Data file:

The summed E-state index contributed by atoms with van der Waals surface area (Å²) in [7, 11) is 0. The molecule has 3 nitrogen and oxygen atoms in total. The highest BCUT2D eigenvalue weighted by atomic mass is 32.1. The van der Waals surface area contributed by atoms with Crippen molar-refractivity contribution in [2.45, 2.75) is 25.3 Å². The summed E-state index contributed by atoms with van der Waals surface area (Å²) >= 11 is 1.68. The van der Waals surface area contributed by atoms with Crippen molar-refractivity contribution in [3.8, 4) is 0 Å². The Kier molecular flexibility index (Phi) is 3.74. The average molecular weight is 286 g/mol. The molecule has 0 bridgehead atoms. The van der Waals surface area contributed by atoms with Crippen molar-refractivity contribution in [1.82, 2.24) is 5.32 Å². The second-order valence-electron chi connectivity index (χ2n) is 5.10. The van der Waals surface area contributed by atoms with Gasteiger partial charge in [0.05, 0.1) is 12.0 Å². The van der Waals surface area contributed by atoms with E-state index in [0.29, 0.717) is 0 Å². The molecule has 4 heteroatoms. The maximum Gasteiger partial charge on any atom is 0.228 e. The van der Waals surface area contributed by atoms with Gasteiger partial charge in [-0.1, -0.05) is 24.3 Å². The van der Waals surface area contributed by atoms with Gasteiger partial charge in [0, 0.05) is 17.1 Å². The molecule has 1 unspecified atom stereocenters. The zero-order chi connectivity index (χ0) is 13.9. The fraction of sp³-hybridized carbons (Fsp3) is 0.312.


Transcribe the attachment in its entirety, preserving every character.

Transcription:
The summed E-state index contributed by atoms with van der Waals surface area (Å²) in [7, 11) is 0. The molecule has 3 nitrogen and oxygen atoms in total. The highest BCUT2D eigenvalue weighted by atomic mass is 32.1. The van der Waals surface area contributed by atoms with Crippen molar-refractivity contribution in [2.45, 2.75) is 25.3 Å². The summed E-state index contributed by atoms with van der Waals surface area (Å²) >= 11 is 1.68. The van der Waals surface area contributed by atoms with Crippen molar-refractivity contribution in [3.8, 4) is 0 Å². The Kier molecular flexibility index (Phi) is 3.74. The average molecular weight is 286 g/mol. The molecule has 0 bridgehead atoms. The van der Waals surface area contributed by atoms with Crippen molar-refractivity contribution in [1.82, 2.24) is 5.32 Å². The second-order valence-electron chi connectivity index (χ2n) is 5.10. The van der Waals surface area contributed by atoms with Gasteiger partial charge in [0.05, 0.1) is 12.0 Å². The van der Waals surface area contributed by atoms with E-state index in [0.29, 0.717) is 0 Å². The molecule has 4 heteroatoms. The maximum Gasteiger partial charge on any atom is 0.228 e. The van der Waals surface area contributed by atoms with Gasteiger partial charge in [-0.1, -0.05) is 24.3 Å². The van der Waals surface area contributed by atoms with Gasteiger partial charge in [0, 0.05) is 17.1 Å². The molecule has 1 unspecified atom stereocenters. The zero-order chi connectivity index (χ0) is 13.9. The fraction of sp³-hybridized carbons (Fsp3) is 0.312.